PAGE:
I.2 Programme Priorities and Structure

I.2.1 Overview

The Interreg CE Programme is funded by the European Regional Development Fund (ERDF) under the European Territorial Cooperation goal of EU Cohesion Policy 2021-2027.

The programme area covers regions and cities from nine EU Member States: Austria, Croatia, Czech Republic, Germany, Hungary, Italy, Poland, Slovakia and Slovenia. In the current programme, the area was enlarged by Braunschweig region in Germany compared to the previous programme. The list of all participating regions is available on the programme website.

I.2.2 Programme Priorities and Specific Objectives

I.2.2.1 Programme Strategy

The Interreg CE Programme envisions a united central Europe that cooperates to become smarter, greener and better connected together. Based on shared needs and a common identity, the programme aims for a trustful culture of cooperation beyond borders.
Its mission is to bring regions and cities together beyond borders to find fitting solutions for their citizens in a fair and equal way everywhere. It encourages and supports transnational cooperation to make regions more resilient to common challenges that know no borders and which cannot be solved alone. These challenges include among others economic transition processes, climate change, and the long-term socioeconomic consequences of the Covid-19 pandemic.
The programme is organised along four funding priorities that are further broken down into nine programme specific objectives (SOs).

The programme strategy was agreed by the participating Member States following thorough consultations with more than a thousand of relevant stakeholders. The complete partner involvement process is described in the founding document for the Interreg CE Programme (IP), which is available at the programme website. This document also offers a detailed description of the challenges that affect central European regions, as well as of the above funding priorities and specific objectives.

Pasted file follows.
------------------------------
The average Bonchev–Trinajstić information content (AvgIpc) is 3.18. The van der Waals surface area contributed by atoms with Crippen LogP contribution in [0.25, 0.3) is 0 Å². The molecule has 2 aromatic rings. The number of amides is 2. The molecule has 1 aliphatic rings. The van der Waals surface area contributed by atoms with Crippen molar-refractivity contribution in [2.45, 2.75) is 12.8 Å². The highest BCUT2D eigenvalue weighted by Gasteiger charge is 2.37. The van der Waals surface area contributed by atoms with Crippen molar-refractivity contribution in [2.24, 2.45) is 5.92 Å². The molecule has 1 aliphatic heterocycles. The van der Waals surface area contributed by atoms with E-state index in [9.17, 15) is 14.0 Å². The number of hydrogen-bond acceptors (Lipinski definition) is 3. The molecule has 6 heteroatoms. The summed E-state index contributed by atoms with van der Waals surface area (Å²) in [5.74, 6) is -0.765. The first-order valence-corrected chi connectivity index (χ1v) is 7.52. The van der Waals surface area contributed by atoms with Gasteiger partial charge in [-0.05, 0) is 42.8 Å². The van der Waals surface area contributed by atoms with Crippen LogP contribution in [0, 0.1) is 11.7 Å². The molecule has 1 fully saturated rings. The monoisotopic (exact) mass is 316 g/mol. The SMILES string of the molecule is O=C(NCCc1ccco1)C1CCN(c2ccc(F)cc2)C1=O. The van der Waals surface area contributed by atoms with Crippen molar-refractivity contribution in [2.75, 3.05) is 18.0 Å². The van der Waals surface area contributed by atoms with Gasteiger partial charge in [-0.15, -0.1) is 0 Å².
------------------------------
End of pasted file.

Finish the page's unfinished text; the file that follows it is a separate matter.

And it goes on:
I.2.2.2   Programme Intervention Logic

The programme intervention logic demonstrates how supported actions and developed outputs address the territorial challenges and needs tackled by the programme. It also indicates how the programme will deliver its expected results.

Programme outputs are clustered in four types:

  • Cooperations;
  • Strategies and action plans;
  • Pilot actions;
  • Solutions.

These outputs are expected to lead to programme results, which are clustered themselves in the types below:

Programme outputs and results build on outputs and results achieved by the funded projects. Therefore, there has to be a clear coherence between the project and the programme intervention logic. In order to measure the achievement of programme outputs and results, project outputs and results are captured by means of corresponding output and result indicators. Please refer to chapters I.3.2, I.3.3 and I.3.4 for more information on how to set up the project intervention logic and the video tutorials available at the programme YouTube Channel.